This post was written by Dr. Sharon Goldfarb, an experienced clinician, educator, and public health advocate.
For the first ten years of my nursing career, I provided primary care services to the unhoused of New York City. It was a tough job with many heartbreaking patients’ stories. But my job was Monday through Friday, 9 to 5. At the end of the day, I ate dinner with my family, played games, read, watched a show, and went to bed.
My last few nursing jobs had me feeling nostalgic for the early days of my career. Perhaps the biggest problem is the checklist and quantification that come with the electronic medical record (EMR). I have been expected to see patients – no matter how sick or complicated – in 15-minute intervals. My schedule was always overbooked and the time for charting and follow-up was not factored into my day. This “full-time” 9-5 job really ended up being 7 am to 8 pm, with the need to continue charting at home. By the time I did get home, dinner had long been finished and the mental space to play games and read was gone.
Healthcare has changed. Sadly, the long underlying issues were exacerbated by COVID-19. Nurses have always been exposed to illnesses, but nurses contracted COVID at twice the rate of the public. Nurses have always shouldered the burden of their patients’ and their families’ grief, but the increase of dying patients unable to be with their families made nurses’ already hectic jobs heartbreaking.
Patient ratios and staffing shortages have always plagued nursing, but with the increase in illness, death, and trauma, staffing shortages are at an all-time high in many places. So, what is the fix?
I keep hearing, “this is what you signed up for,” or even worse, “you need to be more resilient.” Many places are now employing chief wellness officers and engaging in resiliency programs. Nurse educators, also stressed and understaffed, are now being asked to include resiliency and self-care in their curricula and to screen applicants for grit.
In my opinion, the solution is not in finding students with grit or including self-care in our curriculum.
Likewise, I do not think wellness officers or self-care programs really address the elephant in the room. Unfortunately, the well-being of nurses is not the priority; the finances are the bottom line.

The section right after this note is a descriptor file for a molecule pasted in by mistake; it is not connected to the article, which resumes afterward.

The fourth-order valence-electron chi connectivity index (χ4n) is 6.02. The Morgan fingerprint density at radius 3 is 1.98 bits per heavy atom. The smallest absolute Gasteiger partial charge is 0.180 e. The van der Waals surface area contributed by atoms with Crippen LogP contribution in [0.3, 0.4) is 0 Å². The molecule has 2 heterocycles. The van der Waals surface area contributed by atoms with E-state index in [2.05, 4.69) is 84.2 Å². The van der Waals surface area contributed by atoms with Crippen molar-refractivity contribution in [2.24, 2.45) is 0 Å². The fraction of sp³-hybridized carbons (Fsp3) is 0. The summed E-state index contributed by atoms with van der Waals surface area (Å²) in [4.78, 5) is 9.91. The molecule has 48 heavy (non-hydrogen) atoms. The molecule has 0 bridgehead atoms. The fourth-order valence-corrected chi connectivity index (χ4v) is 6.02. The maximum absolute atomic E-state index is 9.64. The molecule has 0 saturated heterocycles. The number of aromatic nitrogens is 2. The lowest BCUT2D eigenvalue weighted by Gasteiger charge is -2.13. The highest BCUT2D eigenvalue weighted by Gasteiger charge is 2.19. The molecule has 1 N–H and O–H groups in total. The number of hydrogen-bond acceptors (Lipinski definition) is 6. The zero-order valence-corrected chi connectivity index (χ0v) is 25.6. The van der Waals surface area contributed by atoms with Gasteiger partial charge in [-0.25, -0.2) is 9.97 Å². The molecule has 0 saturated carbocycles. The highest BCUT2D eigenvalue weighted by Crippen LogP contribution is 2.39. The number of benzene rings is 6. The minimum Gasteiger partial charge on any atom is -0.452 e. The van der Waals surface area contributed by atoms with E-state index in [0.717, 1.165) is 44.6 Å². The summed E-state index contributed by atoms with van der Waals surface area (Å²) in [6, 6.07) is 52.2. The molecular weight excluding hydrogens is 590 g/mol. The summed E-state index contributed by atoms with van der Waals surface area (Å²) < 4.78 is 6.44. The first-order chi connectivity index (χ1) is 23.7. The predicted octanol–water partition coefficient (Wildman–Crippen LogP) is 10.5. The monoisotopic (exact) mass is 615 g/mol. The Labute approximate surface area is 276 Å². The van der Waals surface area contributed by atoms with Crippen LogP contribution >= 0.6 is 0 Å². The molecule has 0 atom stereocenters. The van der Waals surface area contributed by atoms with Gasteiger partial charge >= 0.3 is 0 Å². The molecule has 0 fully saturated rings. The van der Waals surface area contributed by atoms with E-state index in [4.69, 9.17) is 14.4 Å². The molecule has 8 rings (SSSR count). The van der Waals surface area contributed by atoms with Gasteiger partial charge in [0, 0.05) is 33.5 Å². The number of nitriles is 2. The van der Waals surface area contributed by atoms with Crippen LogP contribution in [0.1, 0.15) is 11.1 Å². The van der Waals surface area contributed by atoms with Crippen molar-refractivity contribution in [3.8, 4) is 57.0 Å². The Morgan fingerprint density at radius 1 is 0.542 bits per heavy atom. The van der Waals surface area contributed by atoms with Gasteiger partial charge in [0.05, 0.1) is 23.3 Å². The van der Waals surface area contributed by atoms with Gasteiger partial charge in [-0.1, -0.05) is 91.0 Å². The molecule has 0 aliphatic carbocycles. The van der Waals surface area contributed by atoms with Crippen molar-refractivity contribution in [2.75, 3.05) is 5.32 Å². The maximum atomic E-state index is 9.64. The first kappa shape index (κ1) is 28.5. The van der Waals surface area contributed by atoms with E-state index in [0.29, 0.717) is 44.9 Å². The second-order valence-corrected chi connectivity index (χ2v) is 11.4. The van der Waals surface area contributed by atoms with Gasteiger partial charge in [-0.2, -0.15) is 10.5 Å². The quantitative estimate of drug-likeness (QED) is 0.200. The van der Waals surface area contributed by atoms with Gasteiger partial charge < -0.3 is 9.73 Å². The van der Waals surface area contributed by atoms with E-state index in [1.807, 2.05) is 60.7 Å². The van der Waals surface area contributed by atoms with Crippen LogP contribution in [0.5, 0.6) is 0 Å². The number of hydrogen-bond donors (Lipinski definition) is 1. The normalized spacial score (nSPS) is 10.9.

If we want to keep putting Band-Aids on a spurting arterial wound, then yes, lavender oil and meditation and gratitude practices are options.
But to create a work environment that retains nurses is one that is fulfilling and where we have balance is the only real solution.
Ask any nurse if they would rather have a massage or manageable patient ratios. Guess what they would pick.
So let’s educate our students to address the bigger problems and make their physical and psychological health the biggest priority.
Encourage students to get involved in changing the future of nursing by joining the National Student Nurses Association, writing op ed’s, contacting their representatives, and being a voice for the profession. What else can nurse educators do to support our future nurses?
In her thirty-five years in the medical field Dr. Sharon Goldfarb has shown a commitment to vulnerable populations. She began her nurse practitioner practice as clinical director of the first HIV care clinic in Harlem in 1993. She recently helped build and launch VaxForce and has been providing COVID vaccines to vulnerable populations. She serves as an advisor for the EPIC brain trust, the Contra Costa Perinatal Equity Group, and the Fitzhugh Mullan Institute for Social Mission in health education. She is the nurse lead for the social media campaign #ThisIsOurShot. She presents on myriad topics across the country including California Department of Public Health, Kaiser-Permanente, Ohio School Nurses, Cedar-Sinai Hospital, and Association of California Nurse Leaders. She is advisor to the policy fellows’ program for American Nurses Association of California.
Her recent article in “Teaching and Learning in Nursing” was shared on social media more than any other article in the history of the journal. She has been featured in the New York Times, National Public Radio and on several podcasts. Her doctoral work resulted in the development of two apps to support both nursing students and nursing faculty. Dr. Goldfarb was awarded the Osmosis “Raise the Line” faculty award and is now an advisor for Osmosis. She is the director of HealthImpact’s Patricia Benner Institute for teaching and learning nursing.